Who are European ‘data workers’ and where do they work?
The European Data Market Study Final Report was released a month ago and apart from evaluating the market itself, it also analysed numbers around how many people work with data and in which industries. Let’s take a look.
The Study defines data workers as workers who collect, store, manage and analyze data as their primary activity, or as a relevant part of their activity. Data workers must be proficient with the use of structured and unstructured data, should be able to work with a huge amount of data and familiar with emerging database technologies. They elaborate and visualize structured and unstructured data to support analysis and decision-making processes.
There were 6.1 million data workers in 2016 in Europe. The overall trend between 2014 and 2016 shows a non-stop increase in the number of data workers with a year-on-year growth in 2015 over 2014 of 3.2% and a more solid growth in 2016 over 2015 of 2.6%, which is still over the 0.9% growth rate for employment in the EU expected for 2016, by extrapolating the 2015 trends.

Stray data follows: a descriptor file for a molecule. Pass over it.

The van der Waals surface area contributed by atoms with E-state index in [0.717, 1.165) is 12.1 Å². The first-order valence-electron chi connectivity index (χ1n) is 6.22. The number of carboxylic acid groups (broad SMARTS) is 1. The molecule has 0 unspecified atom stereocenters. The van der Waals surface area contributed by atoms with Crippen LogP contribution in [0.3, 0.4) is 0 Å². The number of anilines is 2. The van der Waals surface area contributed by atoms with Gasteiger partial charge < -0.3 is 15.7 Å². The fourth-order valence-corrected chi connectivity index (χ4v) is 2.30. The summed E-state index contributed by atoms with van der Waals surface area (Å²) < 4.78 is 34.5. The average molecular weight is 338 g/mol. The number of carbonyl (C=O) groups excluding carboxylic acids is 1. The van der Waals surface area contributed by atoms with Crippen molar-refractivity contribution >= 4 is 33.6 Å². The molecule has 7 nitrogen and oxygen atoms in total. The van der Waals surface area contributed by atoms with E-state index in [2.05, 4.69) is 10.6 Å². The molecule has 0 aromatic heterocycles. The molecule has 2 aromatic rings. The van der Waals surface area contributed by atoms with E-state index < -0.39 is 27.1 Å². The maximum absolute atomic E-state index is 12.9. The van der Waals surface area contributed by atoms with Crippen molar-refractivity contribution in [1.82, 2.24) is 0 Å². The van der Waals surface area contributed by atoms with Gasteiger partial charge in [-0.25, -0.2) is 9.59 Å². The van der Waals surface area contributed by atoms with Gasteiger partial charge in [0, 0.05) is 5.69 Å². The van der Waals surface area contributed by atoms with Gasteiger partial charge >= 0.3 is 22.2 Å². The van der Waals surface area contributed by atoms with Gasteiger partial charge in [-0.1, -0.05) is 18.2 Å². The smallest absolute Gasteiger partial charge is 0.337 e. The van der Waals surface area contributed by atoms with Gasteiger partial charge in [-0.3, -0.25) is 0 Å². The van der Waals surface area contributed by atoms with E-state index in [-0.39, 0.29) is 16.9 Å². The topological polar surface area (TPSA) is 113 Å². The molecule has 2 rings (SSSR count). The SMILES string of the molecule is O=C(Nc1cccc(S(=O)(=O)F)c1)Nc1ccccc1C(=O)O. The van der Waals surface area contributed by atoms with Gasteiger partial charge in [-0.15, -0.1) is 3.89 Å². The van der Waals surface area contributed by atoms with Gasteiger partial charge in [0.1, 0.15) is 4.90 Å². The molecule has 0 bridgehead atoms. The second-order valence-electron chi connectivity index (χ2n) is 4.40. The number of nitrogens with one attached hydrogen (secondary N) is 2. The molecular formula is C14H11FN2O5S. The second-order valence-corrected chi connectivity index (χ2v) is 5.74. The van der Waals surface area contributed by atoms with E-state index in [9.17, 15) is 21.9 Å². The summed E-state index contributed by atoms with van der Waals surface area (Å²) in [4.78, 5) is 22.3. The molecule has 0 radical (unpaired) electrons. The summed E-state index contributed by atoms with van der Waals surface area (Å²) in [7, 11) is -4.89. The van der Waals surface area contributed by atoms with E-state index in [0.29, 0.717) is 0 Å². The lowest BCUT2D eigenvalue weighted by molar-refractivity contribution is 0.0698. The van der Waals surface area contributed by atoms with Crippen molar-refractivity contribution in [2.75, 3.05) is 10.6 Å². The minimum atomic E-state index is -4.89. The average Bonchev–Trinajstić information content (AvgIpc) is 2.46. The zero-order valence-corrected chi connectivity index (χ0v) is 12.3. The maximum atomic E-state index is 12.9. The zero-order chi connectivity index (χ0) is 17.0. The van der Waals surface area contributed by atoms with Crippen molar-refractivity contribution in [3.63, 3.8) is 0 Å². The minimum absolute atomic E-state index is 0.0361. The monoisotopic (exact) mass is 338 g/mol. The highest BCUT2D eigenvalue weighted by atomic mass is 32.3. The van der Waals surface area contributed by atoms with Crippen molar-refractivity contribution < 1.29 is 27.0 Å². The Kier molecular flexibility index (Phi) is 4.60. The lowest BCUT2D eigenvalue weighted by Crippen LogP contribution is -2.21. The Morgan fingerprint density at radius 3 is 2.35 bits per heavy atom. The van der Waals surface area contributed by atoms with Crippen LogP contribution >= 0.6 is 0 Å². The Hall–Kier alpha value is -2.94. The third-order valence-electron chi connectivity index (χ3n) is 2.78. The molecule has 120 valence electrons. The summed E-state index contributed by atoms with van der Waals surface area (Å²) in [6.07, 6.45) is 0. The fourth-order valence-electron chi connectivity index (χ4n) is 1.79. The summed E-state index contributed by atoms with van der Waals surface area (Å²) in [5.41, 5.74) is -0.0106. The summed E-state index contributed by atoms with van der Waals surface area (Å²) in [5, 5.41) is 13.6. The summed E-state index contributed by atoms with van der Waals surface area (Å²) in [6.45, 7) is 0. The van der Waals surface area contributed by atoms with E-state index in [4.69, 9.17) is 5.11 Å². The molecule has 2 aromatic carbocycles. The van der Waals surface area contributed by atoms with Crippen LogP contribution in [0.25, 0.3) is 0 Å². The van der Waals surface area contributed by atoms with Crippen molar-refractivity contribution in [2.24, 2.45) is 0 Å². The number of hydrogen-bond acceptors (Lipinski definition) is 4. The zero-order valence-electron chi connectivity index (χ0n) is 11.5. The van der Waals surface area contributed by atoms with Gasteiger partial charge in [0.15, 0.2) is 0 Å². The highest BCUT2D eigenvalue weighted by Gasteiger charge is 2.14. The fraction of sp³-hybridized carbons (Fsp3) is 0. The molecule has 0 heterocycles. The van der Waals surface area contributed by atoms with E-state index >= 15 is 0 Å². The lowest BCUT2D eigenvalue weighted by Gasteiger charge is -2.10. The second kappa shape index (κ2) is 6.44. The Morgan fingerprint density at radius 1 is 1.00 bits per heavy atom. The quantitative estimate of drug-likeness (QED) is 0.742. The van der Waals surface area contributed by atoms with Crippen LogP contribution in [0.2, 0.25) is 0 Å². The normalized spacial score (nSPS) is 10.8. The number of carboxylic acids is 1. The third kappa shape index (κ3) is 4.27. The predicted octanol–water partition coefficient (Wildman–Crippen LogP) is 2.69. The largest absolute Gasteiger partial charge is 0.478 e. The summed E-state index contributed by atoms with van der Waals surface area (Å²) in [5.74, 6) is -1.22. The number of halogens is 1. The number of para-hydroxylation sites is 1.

Data workers work in teams with the objective of leveraging data-driven innovation for their companies. Their seniority is high: 41% are professionals and 23% managers, while the rest is split among technicians and clerical support workers. This is because enterprises need data workers to leverage data to make informed decisions and improve business performance, not simply to process numbers of perform uncomplicated calculations.
European data workers are contributing to nearly all industries, but their employment share by industry varies substantially. Four industries — manufacturing, wholesale and retail, professional services, and ICT — represented nearly 62% of data workers in 2016 with no significance differences with the previous years.
In absolute terms, professional services count for 20% of the population of data workers, followed by wholesale and retail with another 18%, and then manufacturing (12%) and information and communication (11%). However, in terms of the share of total employment, ICT and Finance lead, with professional services in the 3rd place. The industries with the lowest concentration of data workers are Construction, Transport and Healthcare.
The Final Report of the European Data Market Study, the Executive Summary in French and English, and the Study Dataset are available HERE.